The Carnatic system adheres to a very ancient approach to the tal. In this approach, the tal is actually defined by the clapping and waving of the hands. Therefore, it is extremely rare to find two tals with the same vibhag / tali / khali structure. Consequently, it is also the norm to have totally different "grooves" used within each thalam.
Conversely, the Hindustani system defines the tal by the theka. The theka is a basic "grove" or pattern of bols. It is very common in Hindustani sangeet to have the different tals share the same pattern of clapping and waving. For instance, punjabi theka, tintal, and tilwada tals all have an identical vibhag / tali / khali structure.
No, there are major differences between the duties of the mridangam player and the tabla player. The tabla player's primary duty is that of timekeeper. It is the tabla a player's job to keep the whole performance together.
The mridangam player is generally not the timekeeper. In a typical performance, the main musician, as well as half the first row of the audience, will be there to keep the tal. This frees the mridangam player to explore elaborations that a tabla player is generally not free to do.
|Carnatic and Hindustani Tals|
|Chatusra Jati Ata||Chautal, Ektal|
|Adi tal||Tintal, Tilwada, Kaherava, Dhummali|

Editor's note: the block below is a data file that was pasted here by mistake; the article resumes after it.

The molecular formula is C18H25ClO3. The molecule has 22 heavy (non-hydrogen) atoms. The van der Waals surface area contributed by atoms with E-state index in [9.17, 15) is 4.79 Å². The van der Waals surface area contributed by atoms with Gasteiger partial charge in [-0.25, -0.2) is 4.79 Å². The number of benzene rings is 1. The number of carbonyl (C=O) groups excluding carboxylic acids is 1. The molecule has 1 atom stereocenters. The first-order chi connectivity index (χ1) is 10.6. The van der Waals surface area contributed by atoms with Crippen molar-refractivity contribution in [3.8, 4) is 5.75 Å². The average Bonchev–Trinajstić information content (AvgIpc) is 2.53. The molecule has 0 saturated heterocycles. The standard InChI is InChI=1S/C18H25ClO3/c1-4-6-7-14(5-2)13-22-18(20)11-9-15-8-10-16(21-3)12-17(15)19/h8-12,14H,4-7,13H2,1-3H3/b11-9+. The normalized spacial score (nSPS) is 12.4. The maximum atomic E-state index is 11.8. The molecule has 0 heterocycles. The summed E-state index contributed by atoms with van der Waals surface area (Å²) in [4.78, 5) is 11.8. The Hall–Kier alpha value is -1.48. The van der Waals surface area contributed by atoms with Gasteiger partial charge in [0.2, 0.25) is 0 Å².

|Mishra Chapu||Tivra, Rupak, Pashtu, Dipchandi|
|Khanda Chapu||Sultal, Jhaptal|
You can play the instruments in this manner, but it is generally not done. This would be somewhat like playing bassoon in Country-and-Western music or pedal steel guitar in a classical symphonic setting.
No, Carnatic tals do not have a theka in the Hindustani sense of the word. However, there are a number of fairly standard accompaniment patterns that are used; but these patterns do not have the same level of theoretical importance as one finds in the North.
They are all correct. We must remember that India is a land of many languages. Although all are derived from the Sanskrit word "Tala", differences in pronunciation have contributed to the different spellings.
One other reason for the different spellings is the differing approaches to transliterating different Indian languages. Identical words may be transliterated differently. The relationship between "t" and "th" is a common example. For instance rathna, kantha, and lalitha in the South are transliterated as ratna, kanta, and lalita in the north.
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